Ebikes

Are e-bikes actually allowed on trails in Houston and Harris County?

A pesky question probably asked by someone lucky enough to have been gifted a new set of wheels this holiday season: Are e-bikes actually allowed on Houston and Harris County’s trails and bike lanes? 

The answer is a resounding yes, according to David Fields, Houston’s chief transportation planner. That’s despite some signage banning motorized vehicles on certain trails that could cause confusion. As one of Houston’s newest e-bike riders myself, I kept questioning whether or not the line reading “no motor vehicle” listed on a sign posted near the Keegans Bayou Trail was made for me. Other signs, like one on the nearby Brays Bayou trail, prohibit all-terrain vehicles but little else. 

An e-bike is much like a traditional bicycle, but it is also powered by an electric motor pushing out up to 750 watts that helps the bike reach speeds between 20 and 28 mph. Across the country, and witnessed on Houston’s bike paths day after day, more and more people are ditching their cars or traditional bicycles for an e-bike. 

The Houston area is home to an ever-expanding network of high-comfort bike lanes and bayou greenway trails, which allow cyclists, pedestrians and anyone in between to traverse the region without having to deal with the chaos of car traffic. What was once (and still is, honestly) a car-centered city is continuing to give a nod to other modes of transportation in this way, but improvements are far from finished. 

Being such an emerging technology, I can’t know if anyone else was as curious about the trail signs. But I feel that I can safely assume someone out there on their first e-bike ride this week is asking the same question. 

Cities cannot ban e-bikes from paths and trails intended for traditional bikes, no matter how much any NIMBY insists otherwise. 

Cities cannot ban e-bikes from paths and trails intended for traditional bikes, no matter how much any NIMBY insists otherwise.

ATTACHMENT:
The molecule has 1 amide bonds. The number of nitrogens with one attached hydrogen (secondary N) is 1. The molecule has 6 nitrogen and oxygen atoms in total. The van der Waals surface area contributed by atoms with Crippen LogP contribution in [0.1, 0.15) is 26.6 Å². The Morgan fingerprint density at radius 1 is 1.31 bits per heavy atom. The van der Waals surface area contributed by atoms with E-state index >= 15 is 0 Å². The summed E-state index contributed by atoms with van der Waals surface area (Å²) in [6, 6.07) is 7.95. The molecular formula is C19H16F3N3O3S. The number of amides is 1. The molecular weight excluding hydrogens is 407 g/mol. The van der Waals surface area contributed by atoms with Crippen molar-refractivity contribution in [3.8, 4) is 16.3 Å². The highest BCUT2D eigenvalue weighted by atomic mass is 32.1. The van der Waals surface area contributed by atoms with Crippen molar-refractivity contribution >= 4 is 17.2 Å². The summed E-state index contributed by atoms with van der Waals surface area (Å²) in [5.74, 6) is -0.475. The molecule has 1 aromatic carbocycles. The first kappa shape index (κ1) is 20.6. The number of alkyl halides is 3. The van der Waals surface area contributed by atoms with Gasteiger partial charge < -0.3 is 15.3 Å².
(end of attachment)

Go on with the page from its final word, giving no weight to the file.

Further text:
Jay R. Jordan / Chron staff

Cities, counties and other authorities can’t ban e-bikes from any road or paved path that is also intended for traditional bicycle use, according to the Texas Transportation Code. E-bikes can only be banned on natural dirt paths that don’t require any kind of gravel or other material to make, but any ban would have to be approved by a governing body like Houston city council or Harris County commissioners court. 

A governing body can mandate speed limits for bicycles on trails and paths, however limiting speed on Harris County trails has been a tried-and-failed approach at regulating cyclists. In December 2020, then-Precinct 3 Commissioner Steve Radack installed 10 mph limit signs along trails in Terry Hershey Park, one of his final acts as commissioner after Tom Ramsey was elected to replace him. The signs sparked outrage from some cyclists, who saw themselves as a scapegoat for safety issues on the county’s more narrow trails. 

Ramsey then ordered county staff to remove the speed limit signs and replace them with signs showing how everyone on the trail can make it safer, according to the Houston Chronicle’s Dug Begley. (Chron and the Houston Chronicle are both owned by Hearst but operate independently of one another.) 


Sidewalks are regulated differently, however. The transportation code allows municipalities to ban bikes and other modes of transportation from sidewalks. Houston bans any kind of bicycle on sidewalks within a business district, most notably downtown. While not an e-bike, electric scooters are also banned on sidewalks throughout the city.

If you didn’t find one stashed under your tree during the holidays, E-bikes can be rented from BCycle stations throughout Houston




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